Whole-exome sequencing was performed in pedigrees 1 and 2, including the probands and their parents (BGI-Shenzhen, China). In each sample, we obtained approximately 5.9-6.9 Gb of data. The data mapped to the targeted region have a mean depth of 145.74 folds, and 99.41% of the targeted bases were covered. For bioinformatics analysis, we focused on variants in coding regions. Variants were filtered by four databases, the 1000 Genomes Project, the HapMap database, the EVS database, and an in-house database from BGI, with the Minor Allele Frequency lower than 0.005. Based on 1) the dominant inheritance of DDOD, 2) the identical phenotype of the two probands, and 3) the pedigree traits (only one individual and neither parent had symptoms), we assumed that there may be a de novo mutation following the dominant inheritance characteristics. After completing such a filtering process, 6 genes with variants shared by the two probands were identified (Supplementary information, Table S1). The 14 variants in the 6 shared genes (CIB1, MUC4, OR5H6, PRAMEF1, AMBN and ATP6V1B2) were then tested by Sanger sequencing. Combining the sequencing results, the prediction results by SIFT, Polyphen, Mutationtaster and the genes' pathway, and their expression in human fetal cochlear EST database, ATP6V1B2 was identified as one potential gene that associates with DDOD. An identical heterozygous de novo c.1516 C>T (p.Arg506X) mutation in ATP6V1B2 was verified in two probands (Figure 1C). The result was further confirmed by Sanger sequencing in another DDOD family (pedigree 3) (data not shown). We then used a restriction enzyme assay to perform a molecular epidemiology analysis of the mutation in 1 053 ethnically matched normal controls. The mutation was not detected in the normal-hearing population (Supplementary information, Figure S1A). Although de novo mutations have recently been shown to play a major role in human diseases with intellectual disability such as Dravet's syndrome, Kabuki syndrome and Schinzel-Giedion syndrome4,5,6,7,8, the identication of a same de novo mutation in 3 unrelated DDOD individuals is extremely rare.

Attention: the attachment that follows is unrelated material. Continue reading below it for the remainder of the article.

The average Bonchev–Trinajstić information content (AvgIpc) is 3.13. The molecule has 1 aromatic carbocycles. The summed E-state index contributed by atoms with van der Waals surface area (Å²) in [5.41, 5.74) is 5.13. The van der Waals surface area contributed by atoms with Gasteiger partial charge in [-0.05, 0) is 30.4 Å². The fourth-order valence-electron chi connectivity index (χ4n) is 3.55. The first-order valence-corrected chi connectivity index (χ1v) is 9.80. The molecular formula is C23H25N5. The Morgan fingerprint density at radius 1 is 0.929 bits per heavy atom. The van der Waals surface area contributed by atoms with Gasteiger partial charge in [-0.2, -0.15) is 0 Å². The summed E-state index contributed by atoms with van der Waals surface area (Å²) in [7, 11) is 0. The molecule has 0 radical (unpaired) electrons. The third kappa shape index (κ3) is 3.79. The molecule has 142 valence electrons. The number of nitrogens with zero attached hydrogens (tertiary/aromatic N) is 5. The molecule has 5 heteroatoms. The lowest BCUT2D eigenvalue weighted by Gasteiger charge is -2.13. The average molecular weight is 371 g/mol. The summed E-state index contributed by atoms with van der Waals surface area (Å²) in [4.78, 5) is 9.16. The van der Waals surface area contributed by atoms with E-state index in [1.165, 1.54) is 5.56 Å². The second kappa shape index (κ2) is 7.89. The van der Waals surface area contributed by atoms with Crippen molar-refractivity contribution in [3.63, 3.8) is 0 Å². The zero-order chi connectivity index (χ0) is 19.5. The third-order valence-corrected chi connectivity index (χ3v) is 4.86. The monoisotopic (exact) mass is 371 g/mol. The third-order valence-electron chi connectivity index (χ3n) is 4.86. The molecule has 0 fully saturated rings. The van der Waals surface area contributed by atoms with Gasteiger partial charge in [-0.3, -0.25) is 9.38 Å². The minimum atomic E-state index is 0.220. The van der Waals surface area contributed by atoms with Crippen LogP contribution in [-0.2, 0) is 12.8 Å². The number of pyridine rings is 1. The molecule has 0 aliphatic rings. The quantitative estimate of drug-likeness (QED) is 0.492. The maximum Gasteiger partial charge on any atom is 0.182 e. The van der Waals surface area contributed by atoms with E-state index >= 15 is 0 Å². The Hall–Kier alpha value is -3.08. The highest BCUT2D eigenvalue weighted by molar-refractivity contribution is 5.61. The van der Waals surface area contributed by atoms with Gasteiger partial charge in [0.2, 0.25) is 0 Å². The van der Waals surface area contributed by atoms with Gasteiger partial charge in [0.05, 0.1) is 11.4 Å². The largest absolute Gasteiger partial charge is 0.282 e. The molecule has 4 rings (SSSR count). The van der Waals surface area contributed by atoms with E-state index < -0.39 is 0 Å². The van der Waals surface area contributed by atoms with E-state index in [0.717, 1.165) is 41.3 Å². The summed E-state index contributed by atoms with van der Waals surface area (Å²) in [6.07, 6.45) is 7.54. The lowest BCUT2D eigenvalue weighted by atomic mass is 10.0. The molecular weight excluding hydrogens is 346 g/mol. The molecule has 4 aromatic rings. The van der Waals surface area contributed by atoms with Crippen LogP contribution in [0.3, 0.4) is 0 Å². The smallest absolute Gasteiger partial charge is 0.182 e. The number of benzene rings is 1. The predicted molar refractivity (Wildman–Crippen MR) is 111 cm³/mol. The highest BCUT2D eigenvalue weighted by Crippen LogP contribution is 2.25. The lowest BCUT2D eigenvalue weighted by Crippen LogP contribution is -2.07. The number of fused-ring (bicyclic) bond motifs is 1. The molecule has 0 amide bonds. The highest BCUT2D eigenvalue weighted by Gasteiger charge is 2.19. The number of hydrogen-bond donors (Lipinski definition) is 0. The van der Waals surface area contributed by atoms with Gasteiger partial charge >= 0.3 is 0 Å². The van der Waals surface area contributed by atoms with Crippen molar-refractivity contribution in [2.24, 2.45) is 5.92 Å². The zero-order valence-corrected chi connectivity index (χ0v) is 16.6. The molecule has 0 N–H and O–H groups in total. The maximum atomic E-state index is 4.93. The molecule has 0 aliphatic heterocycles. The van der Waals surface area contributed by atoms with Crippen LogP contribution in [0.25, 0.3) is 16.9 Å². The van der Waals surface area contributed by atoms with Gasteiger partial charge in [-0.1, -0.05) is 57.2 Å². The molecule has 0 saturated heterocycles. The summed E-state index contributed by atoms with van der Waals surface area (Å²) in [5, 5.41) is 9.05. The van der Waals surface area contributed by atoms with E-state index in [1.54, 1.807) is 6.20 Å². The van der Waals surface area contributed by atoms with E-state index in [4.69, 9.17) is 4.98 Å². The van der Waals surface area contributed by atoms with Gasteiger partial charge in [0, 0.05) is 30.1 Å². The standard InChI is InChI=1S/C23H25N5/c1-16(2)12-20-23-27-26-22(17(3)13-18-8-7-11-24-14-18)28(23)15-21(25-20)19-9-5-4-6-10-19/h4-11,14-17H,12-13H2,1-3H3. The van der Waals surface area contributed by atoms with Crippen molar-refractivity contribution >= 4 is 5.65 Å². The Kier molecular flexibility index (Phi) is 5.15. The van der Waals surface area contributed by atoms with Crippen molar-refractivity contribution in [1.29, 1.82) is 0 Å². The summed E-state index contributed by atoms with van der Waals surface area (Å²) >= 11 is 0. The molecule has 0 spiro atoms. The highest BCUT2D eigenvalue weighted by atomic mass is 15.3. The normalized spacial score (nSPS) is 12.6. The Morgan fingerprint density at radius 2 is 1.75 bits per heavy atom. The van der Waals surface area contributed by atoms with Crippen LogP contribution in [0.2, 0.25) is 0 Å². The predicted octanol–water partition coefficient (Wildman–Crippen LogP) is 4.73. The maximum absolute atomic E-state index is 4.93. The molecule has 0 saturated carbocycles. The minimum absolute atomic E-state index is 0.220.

The p.Arg506X mutation in ATP6V1B2 inserts a premature stop codon and results in a truncated protein. Conservation analysis of amino acids in 8 ATP6V1B2 orthologs indicates that the last six amino acids, from residues 506 to 511, are highly conserved (Figure 1D). Three-dimensional protein structure modeling suggests that the p.Arg506X mutation results in failure of hydrogen bond formation between Tyr504 and Asp507 in ATP6V1B2 (Supplementary information, Figure S1B). Expression analysis performed by quantitative real-time PCR on total RNA isolated from leukocytes in pedigree 3 showed that the average expression level of ATP6V1B2 in case 3 was comparable to that in her parent controls, indicating that the mutant ATP6V1B2 mRNA is stable. The identification of ATP6V1B2 c.1516 C>T mutation in three independently identified DDOD patients provides evidence that defect in ATP6V1B2 is the genetic etiology for DDOD syndrome.